When drawing up an estate plan, many people think about their loved ones and where they want their assets to go. They concern themselves with making sure everything is clear and concise, so as to help prevent any conflicts among family members. They are so concerned about making sure everyone else is okay and taken care of that they sometimes forget about themselves. When estate planning, New Jersey residents should not forget that they deserve legal protections too. This is not something that is just meant for one's loved ones.
What kind of personal protections can be included in an estate plan? There are many, most have to do with health care and finances. When it comes to health care, it is impossible to predict the future, and it is very possible for one to become incapacitated and unable to make decisions for him or herself. If that happens, who will take on that responsibility? By having an advance directive in place, it is possible to assign a person to this important role and provide detailed instructions for what one does and does not want done.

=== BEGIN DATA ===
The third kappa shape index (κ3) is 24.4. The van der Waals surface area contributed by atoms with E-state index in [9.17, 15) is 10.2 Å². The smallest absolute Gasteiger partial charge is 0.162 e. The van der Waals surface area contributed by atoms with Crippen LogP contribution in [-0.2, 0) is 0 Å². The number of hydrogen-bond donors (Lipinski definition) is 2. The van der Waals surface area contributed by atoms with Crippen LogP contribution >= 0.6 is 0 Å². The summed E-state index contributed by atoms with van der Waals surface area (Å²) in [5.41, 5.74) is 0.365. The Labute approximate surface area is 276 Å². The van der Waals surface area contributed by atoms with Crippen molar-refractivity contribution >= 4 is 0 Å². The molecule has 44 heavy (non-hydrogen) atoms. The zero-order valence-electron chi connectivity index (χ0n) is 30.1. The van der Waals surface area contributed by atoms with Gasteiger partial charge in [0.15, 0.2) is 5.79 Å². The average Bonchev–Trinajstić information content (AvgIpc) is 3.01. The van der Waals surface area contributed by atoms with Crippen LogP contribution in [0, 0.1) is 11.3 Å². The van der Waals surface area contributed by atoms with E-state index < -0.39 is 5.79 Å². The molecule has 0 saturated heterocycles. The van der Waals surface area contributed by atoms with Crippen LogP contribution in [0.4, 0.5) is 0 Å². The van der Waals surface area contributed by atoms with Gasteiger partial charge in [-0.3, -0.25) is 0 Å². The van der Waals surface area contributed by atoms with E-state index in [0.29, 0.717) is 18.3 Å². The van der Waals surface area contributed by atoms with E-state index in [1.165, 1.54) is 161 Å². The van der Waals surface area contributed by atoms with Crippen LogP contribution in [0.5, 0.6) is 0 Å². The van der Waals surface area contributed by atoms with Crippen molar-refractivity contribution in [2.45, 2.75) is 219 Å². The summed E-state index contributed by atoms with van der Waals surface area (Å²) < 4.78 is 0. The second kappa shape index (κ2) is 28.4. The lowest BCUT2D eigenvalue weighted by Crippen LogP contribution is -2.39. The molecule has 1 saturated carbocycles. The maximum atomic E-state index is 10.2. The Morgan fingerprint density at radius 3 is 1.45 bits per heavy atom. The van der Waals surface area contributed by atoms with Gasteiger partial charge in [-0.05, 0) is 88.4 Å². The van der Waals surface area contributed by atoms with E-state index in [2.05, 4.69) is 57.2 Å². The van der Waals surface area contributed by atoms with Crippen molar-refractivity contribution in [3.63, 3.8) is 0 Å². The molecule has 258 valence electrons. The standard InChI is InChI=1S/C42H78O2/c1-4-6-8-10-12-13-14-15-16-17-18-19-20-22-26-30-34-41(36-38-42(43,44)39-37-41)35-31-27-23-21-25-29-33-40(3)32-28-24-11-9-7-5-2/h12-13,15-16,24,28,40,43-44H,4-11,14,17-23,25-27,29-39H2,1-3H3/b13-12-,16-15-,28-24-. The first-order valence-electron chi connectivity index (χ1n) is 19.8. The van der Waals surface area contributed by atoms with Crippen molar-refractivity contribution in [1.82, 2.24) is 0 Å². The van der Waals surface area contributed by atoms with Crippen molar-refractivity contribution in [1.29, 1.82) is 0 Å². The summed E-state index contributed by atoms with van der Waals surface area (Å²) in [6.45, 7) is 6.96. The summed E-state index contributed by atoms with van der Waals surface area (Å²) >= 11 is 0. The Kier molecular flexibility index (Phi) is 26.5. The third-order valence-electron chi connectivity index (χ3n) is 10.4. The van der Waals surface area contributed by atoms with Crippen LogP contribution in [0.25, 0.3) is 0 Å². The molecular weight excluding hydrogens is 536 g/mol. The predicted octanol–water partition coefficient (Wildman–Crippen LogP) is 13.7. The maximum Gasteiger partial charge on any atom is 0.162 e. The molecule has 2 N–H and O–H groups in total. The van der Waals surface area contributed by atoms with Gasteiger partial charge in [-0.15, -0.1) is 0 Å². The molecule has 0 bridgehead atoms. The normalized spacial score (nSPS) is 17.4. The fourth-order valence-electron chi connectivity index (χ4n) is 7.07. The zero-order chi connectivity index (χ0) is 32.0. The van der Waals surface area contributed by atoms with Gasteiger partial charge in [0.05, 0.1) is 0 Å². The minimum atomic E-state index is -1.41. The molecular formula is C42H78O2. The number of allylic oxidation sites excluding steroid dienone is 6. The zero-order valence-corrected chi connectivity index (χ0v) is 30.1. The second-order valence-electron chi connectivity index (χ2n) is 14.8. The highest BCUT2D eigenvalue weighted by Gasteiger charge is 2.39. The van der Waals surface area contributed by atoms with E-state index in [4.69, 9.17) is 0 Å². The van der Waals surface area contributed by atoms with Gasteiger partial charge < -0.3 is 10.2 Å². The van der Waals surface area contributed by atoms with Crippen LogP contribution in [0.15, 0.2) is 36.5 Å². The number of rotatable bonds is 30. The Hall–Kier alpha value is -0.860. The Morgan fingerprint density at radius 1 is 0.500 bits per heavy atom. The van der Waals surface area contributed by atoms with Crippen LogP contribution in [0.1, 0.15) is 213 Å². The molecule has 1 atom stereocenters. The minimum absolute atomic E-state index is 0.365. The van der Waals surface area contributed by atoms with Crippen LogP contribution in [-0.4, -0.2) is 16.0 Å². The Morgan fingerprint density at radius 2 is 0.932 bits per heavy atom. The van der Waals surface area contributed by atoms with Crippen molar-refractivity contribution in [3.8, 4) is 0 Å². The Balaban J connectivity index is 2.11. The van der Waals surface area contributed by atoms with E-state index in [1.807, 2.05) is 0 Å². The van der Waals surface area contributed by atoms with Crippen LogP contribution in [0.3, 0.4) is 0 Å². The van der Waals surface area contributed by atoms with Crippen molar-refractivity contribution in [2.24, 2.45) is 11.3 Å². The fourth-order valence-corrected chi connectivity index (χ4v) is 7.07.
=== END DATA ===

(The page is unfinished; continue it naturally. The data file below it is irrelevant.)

When it comes to finances, it is possible to assign a person to handle one's money matters. This can be done in a durable power of attorney. The representative assigned to this role will be given access to all financial accounts, have the ability to manage real estate and other investments, pay bills and pay taxes -- among other things. This is a significant role, one that should only be given to a person that one can trust to fill it responsibly.
These are just a few ways that New Jersey residents can protect themselves should they become incapacitated. There are many others. An experienced estate planning attorney will be able to explain all available protections and help one create a detailed estate plan that ensures all one's bases are covered.
Source: marketwatch.com, "This is the most important person to remember in your estate plan," Brad Wiewel, Nov. 25, 2017